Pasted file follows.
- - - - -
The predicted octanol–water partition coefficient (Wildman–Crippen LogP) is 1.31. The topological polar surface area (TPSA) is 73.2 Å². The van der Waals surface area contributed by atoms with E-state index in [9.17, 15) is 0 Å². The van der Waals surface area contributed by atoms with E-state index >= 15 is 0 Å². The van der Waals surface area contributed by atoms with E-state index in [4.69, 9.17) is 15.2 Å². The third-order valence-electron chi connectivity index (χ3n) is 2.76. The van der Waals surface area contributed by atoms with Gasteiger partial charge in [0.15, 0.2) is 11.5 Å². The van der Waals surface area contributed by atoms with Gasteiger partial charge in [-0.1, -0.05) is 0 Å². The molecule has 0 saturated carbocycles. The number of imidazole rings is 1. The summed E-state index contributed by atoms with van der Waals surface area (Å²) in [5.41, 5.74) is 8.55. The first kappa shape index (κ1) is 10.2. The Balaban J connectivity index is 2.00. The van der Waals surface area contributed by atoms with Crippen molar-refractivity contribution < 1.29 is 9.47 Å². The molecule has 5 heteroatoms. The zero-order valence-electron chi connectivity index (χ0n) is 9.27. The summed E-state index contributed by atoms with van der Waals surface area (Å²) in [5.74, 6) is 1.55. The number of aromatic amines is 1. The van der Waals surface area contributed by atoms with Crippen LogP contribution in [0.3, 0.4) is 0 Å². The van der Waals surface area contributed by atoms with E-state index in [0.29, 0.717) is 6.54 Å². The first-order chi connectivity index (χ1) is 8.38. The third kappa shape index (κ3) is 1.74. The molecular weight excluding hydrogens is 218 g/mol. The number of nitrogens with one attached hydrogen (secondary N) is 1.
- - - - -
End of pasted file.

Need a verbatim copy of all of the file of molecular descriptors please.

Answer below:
The predicted octanol–water partition coefficient (Wildman–Crippen LogP) is 1.31. The topological polar surface area (TPSA) is 73.2 Å². The van der Waals surface area contributed by atoms with E-state index in [9.17, 15) is 0 Å². The van der Waals surface area contributed by atoms with E-state index >= 15 is 0 Å². The van der Waals surface area contributed by atoms with E-state index in [4.69, 9.17) is 15.2 Å². The third-order valence-electron chi connectivity index (χ3n) is 2.76. The van der Waals surface area contributed by atoms with Gasteiger partial charge in [0.15, 0.2) is 11.5 Å². The van der Waals surface area contributed by atoms with Gasteiger partial charge in [-0.1, -0.05) is 0 Å². The molecule has 0 saturated carbocycles. The number of imidazole rings is 1. The summed E-state index contributed by atoms with van der Waals surface area (Å²) in [5.41, 5.74) is 8.55. The first kappa shape index (κ1) is 10.2. The Balaban J connectivity index is 2.00. The van der Waals surface area contributed by atoms with Crippen molar-refractivity contribution < 1.29 is 9.47 Å². The molecule has 5 heteroatoms. The zero-order valence-electron chi connectivity index (χ0n) is 9.27. The summed E-state index contributed by atoms with van der Waals surface area (Å²) in [5.74, 6) is 1.55. The number of aromatic amines is 1. The van der Waals surface area contributed by atoms with Crippen LogP contribution in [0.3, 0.4) is 0 Å². The van der Waals surface area contributed by atoms with E-state index in [0.29, 0.717) is 6.54 Å². The first-order chi connectivity index (χ1) is 8.38. The third kappa shape index (κ3) is 1.74. The molecular weight excluding hydrogens is 218 g/mol. The number of nitrogens with one attached hydrogen (secondary N) is 1.